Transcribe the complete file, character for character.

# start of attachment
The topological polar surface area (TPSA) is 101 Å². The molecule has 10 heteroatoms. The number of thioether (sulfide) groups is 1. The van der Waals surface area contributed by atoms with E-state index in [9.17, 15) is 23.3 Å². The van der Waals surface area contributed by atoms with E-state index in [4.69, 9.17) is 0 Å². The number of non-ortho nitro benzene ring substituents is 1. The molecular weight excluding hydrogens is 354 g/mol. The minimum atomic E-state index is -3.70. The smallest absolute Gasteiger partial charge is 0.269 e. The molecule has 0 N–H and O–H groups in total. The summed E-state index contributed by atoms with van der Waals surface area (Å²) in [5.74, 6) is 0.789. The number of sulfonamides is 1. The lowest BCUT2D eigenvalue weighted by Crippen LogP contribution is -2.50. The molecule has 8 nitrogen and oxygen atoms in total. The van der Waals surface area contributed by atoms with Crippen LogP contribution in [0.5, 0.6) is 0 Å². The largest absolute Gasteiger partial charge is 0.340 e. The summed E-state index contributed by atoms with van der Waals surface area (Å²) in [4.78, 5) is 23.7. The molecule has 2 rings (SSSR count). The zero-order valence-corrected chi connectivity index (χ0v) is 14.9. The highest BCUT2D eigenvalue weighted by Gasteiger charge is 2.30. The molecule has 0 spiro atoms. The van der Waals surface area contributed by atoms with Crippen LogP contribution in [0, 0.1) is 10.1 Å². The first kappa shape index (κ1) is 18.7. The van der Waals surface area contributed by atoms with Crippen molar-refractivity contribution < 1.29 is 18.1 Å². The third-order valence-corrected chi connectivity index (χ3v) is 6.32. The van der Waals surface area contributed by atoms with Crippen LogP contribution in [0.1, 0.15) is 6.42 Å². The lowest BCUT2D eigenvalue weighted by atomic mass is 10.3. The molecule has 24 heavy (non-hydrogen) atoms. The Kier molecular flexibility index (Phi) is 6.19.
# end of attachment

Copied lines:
The topological polar surface area (TPSA) is 101 Å². The molecule has 10 heteroatoms. The number of thioether (sulfide) groups is 1. The van der Waals surface area contributed by atoms with E-state index in [9.17, 15) is 23.3 Å². The van der Waals surface area contributed by atoms with E-state index in [4.69, 9.17) is 0 Å². The number of non-ortho nitro benzene ring substituents is 1. The molecular weight excluding hydrogens is 354 g/mol. The minimum atomic E-state index is -3.70. The smallest absolute Gasteiger partial charge is 0.269 e. The molecule has 0 N–H and O–H groups in total. The summed E-state index contributed by atoms with van der Waals surface area (Å²) in [5.74, 6) is 0.789. The number of sulfonamides is 1. The lowest BCUT2D eigenvalue weighted by Crippen LogP contribution is -2.50. The molecule has 8 nitrogen and oxygen atoms in total. The van der Waals surface area contributed by atoms with Crippen LogP contribution in [0.5, 0.6) is 0 Å². The largest absolute Gasteiger partial charge is 0.340 e. The summed E-state index contributed by atoms with van der Waals surface area (Å²) in [4.78, 5) is 23.7. The molecule has 2 rings (SSSR count). The zero-order valence-corrected chi connectivity index (χ0v) is 14.9. The highest BCUT2D eigenvalue weighted by Gasteiger charge is 2.30. The molecule has 0 spiro atoms. The van der Waals surface area contributed by atoms with Crippen LogP contribution in [0, 0.1) is 10.1 Å². The first kappa shape index (κ1) is 18.7. The van der Waals surface area contributed by atoms with Crippen molar-refractivity contribution < 1.29 is 18.1 Å². The third-order valence-corrected chi connectivity index (χ3v) is 6.32. The van der Waals surface area contributed by atoms with Crippen LogP contribution in [0.1, 0.15) is 6.42 Å². The lowest BCUT2D eigenvalue weighted by atomic mass is 10.3. The molecule has 24 heavy (non-hydrogen) atoms. The Kier molecular flexibility index (Phi) is 6.19.